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Thread: Chaos and Order

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    Chaos and Order

    I attempted to broach this topic and another in the Philosophy section and a week later with almost a hundred reads, nothing. So, I thought I would try in the general section with another tact.

    If we believe, that all in nature is a cycle, that Chaos and Order are both necessary to life, then why battle for either? What is the purpose and meaning thereof?

    If Ragnarok is inevitable and is symbolic of the end of things for a new cycle.. then what good is there in the sacrifice?

    It is like the Christian notion of the death of Jesus. If he is God, then his sacrifice meant nothing because he would just be God again in a few days. Whereas, a mortal only has the one life and his giving of it has a deep meaning for the depth of said sacrifice.

    I believe, Ragnarok can be symbolic of utter change which comes in nature by laws of thermodynamics and other big words I could use but do not have the education to back up, but there will always be a struggle between those who follow good or evil natures. The former seeks order, justice and peace. The latter seeks power, domination and warfare.

    These are human struggles. I see the holy powers as those who are handling the struggles beyond our capacity. To expect a square peg to fit in a round hole or a baby to do advanced arithmetic are both doomed to fail. This is not to say we are weak as a people, only that we handle what is in our power and trust to the aforementioned holy powers to handle what is in their power. We both, by this, keep our heads up.

    Things grow, mature then fade and wither. This is the order of nature. Birth and death is inevitable, but it is what we do in between which matter to our folk and the legacy we leave our descendants. This is an honorable thing.

    Yet, to come at it like I have heard some say 'all is fruitless in the end, unavoidable as the grave.. woe woe.' is hardly inspiring. I believe our ancestors were a fighting people. Bravery in battle as a youth and strong of inner strength in old age to face the battle to come, makes much more sense to me.

    To me, moral relativism or to say 'it all comes to naught in the end' or 'one way is just as good as any other' is a way of baulking at our duties as members of the folk. It is like effeminate men who have forsaken their heritage of providence, defense and mentorship of family and wife due to it being too hard or old fashioned. It is the same with women who say 'raising a family or being a housewife is outdated and I have evolved beyond that modality' is a shame. A sense of false equality is a death to both genders.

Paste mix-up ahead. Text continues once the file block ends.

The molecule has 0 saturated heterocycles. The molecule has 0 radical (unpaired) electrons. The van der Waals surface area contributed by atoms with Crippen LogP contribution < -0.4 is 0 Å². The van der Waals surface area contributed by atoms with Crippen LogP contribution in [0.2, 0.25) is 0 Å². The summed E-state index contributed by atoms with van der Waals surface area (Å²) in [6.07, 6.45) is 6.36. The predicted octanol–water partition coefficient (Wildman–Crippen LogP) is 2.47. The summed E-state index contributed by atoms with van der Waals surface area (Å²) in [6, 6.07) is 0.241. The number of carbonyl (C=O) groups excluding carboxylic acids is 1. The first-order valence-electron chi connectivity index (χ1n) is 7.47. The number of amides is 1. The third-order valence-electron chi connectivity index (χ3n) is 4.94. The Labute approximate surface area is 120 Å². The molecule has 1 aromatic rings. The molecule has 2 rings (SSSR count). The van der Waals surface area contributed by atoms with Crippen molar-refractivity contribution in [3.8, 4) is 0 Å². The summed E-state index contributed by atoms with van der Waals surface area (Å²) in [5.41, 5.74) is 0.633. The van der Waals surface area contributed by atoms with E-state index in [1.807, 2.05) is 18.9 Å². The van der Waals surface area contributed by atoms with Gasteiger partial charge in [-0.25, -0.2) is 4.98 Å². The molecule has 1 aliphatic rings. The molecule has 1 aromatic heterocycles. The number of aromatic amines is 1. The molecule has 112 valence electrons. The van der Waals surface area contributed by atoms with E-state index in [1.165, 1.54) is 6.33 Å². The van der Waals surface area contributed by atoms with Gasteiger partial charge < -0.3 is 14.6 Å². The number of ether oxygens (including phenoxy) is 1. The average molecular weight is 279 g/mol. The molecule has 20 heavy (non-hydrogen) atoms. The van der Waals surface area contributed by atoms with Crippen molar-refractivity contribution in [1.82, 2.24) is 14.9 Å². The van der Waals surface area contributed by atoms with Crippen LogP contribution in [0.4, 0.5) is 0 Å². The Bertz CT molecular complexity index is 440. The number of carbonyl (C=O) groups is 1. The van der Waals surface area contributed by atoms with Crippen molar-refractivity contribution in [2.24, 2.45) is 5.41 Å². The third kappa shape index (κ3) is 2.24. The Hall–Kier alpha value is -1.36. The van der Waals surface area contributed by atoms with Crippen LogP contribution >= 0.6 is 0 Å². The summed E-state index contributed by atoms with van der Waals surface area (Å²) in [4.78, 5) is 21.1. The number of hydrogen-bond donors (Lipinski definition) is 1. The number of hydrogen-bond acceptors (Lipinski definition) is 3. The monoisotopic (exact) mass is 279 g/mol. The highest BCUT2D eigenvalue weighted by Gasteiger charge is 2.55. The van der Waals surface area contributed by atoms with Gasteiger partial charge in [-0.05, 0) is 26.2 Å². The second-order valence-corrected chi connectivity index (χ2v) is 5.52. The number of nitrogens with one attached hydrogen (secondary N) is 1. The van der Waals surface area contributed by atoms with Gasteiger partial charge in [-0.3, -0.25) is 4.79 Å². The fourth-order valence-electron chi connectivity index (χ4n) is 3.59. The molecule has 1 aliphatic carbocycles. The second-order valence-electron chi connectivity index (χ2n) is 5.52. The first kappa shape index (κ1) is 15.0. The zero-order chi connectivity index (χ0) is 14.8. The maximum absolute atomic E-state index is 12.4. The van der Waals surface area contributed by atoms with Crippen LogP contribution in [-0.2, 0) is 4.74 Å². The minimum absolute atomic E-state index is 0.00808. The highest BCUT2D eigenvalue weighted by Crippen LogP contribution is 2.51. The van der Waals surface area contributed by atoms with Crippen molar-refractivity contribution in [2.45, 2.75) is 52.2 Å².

-end rant- ha ha.

    I am looking for thoughts though, despite my long windedness. I could preach to myself all day, but it is fellowship of discussion that drives me more than anything else.

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    Quote Originally Posted by Aedan
    If we believe, that all in nature is a cycle, that Chaos and Order are both necessary to life, then why battle for either? What is the purpose and meaning thereof?
    What you're tenuously encroaching upon is the concept of non-attachment. Seeking past dualistic interpretation. Stop believing in either and you'll see more clearly. Nature simply is, it's not this or that, Nature behaves exactly how it's supposed to, Chaos is as natural as Order. All this in the cosmos are connected, push pull, all things are implicated with one another and in sympathy with one another.
    I say battle for Good. If it hurts the hive it hurts the bee. It's the natural disposition of rational beings to perform good, it is a hindrance not to.

    If Ragnarok is inevitable and is symbolic of the end of things for a new cycle.. then what good is there in the sacrifice?
    "Noble lies" for the public to keep in the back of their mind. Of course all things will come to an end, and no amount of sacrifice will help to stop it. The act of "sacrifice", the word derives from sacre facere: to make sacred, used to describe any act of self-transcending through which the individual sought to attain the divine. Now it's come to only denote any petty materialistic "you scratch my back I'll scratch yours" relationship with gods, or the literal killing of an animal or man. The Gallic chieftain Brennus, when sacking Delphi in the 2nd century bc said that "The gods have no use of treasures since they showered them upon men", which logically makes sense.